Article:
David Burnett (author photograph) and Felix Sockwe New York: Random House, 2011. Second printing [stated]. Hardcover. xviii, 424,  pages. Notes. Index. Decorative DJ. Signed by author sticker on front of the DJ. Signed by the author on the title page. David Brooks (born August 11, 1961) is an American moderate conservative political and cultural commentator who writes for The New York Times. He has worked as a film critic for The Washington Times, a reporter and later op-ed editor for The Wall Street Journal, a senior editor at The Weekly Standard from its inception, a contributing editor at Newsweek, and The Atlantic Monthly, in addition to working as a commentator on NPR and the PBS NewsHour. The Social Animal: The Hidden Sources of Love, Character and Achievement was excerpted in The New Yorker in January 2011 and achieved its full publication in March of that year. It reached #3 on the Publishers Weekly bestsellers list for nonfiction in April 2011. In 2004 Brooks created an award to honor the best political and cultural journalism of the year. Named for philosopher Sidney Hook and originally called "The Hookies", the honor was renamed "The Sidney Awards" in 2005. The awards are presented each December. With unequaled insight and brio, David Brooks, the New York Times columnist and bestselling author of Bobos in Paradise, has long explored and explained the way we live. Now, with the intellectual curiosity and emotional wisdom that make his columns among the most read in the nation, Brooks turns to the building blocks of human flourishing in a multilayered, profoundly illuminating work grounded in everyday life. This is the story of how success happens. It is told through the lives of one composite American couple, Harold and Erica, how they grow, push forward, are pulled back, fail, and succeed. Distilling a vast array of information into these two vividly realized characters, Brooks illustrates a fundamental new understanding of human nature. A scientific revolution has occurred, we have learned more about the human brain in the last thirty years than we had in the previous three thousand. The unconscious mind, it turns out, is most of the mind, not a dark, vestigial place but a creative and enchanted one, where most of the brain's work gets done. This is the realm of emotions, intuitions, biases, longings, genetic predispositions, personality traits, and social norms: the realm where character is formed and where our most important life decisions are made. The natural habitat of The Social Animal. Drawing on a wealth of current research from numerous disciplines, Brooks takes Harold and Erica from infancy to school; from the odyssey years that have come to define young adulthood to the high walls of poverty; from the nature of attachment, love, and commitment, to the nature of effective leadership. He reveals the deeply social aspect of our very minds and exposes the bias in modern culture that overemphasizes rationalism, individualism, and IQ. Along the way, he demolishes conventional definitions of success while looking toward a culture based on trust and humility. The Social Animal is a moving and nuanced intellectual adventure, a story of achievement and a defense of progress. Impossible to put down, it is an essential book for our time, one that will have broad social impact and will change the way we see ourselves and the world. The Social Animal discusses what drives individual behavior and decision making. Brooks goes through various academic topics such as sociology, psychology, and biology and attempts to summarize various discoveries— such as brain development in early life. The book debuted at No. 1 on the New York Times bestseller list. The book has received a variety of positive reviews. Praise came from The Washington Times, Newsweek, and Kirkus Reviews. The book is a favorite of the former British Prime Minister and Conservative Party leader, David Cameron. Condition: Very good / Very good.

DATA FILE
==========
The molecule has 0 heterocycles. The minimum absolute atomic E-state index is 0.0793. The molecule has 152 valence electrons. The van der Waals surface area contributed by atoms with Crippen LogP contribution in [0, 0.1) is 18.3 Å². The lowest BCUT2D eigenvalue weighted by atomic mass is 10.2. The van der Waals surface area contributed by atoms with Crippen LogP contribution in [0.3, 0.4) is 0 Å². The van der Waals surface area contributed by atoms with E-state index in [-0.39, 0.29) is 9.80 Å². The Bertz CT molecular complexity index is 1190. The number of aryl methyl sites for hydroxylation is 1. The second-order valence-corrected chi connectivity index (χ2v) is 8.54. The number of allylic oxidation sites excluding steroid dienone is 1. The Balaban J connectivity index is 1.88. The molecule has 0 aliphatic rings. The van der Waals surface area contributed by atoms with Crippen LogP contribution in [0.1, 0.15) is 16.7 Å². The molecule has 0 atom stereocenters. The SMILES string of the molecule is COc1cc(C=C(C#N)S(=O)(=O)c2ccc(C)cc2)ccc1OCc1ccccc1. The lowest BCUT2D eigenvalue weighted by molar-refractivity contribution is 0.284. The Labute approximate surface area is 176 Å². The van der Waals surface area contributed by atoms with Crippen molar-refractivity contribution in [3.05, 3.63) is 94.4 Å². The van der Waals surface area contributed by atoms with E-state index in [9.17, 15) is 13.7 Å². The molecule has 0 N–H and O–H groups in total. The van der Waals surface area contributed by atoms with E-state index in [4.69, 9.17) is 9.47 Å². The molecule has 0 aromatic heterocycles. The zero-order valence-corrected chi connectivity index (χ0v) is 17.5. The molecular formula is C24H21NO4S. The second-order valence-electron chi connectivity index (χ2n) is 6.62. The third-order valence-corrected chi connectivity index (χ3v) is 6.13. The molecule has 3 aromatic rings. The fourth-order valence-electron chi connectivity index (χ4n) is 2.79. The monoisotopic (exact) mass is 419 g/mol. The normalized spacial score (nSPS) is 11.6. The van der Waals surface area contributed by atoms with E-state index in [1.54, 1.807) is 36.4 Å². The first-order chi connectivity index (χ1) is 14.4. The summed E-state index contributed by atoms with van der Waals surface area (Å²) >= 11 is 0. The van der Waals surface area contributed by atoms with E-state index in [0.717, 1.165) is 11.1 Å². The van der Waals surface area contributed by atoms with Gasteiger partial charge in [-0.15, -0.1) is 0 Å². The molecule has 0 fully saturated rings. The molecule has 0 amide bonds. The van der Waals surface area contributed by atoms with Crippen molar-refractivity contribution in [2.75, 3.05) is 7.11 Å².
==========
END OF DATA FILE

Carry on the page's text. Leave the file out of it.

Keywords: Decision Making, Attachment, Learning, Norms, Self-Control, Culture, Intelligence, Freedom, Commitment, Limerence, Metis, Intelligence, Aging, Morality, Leadership. Education, Meaning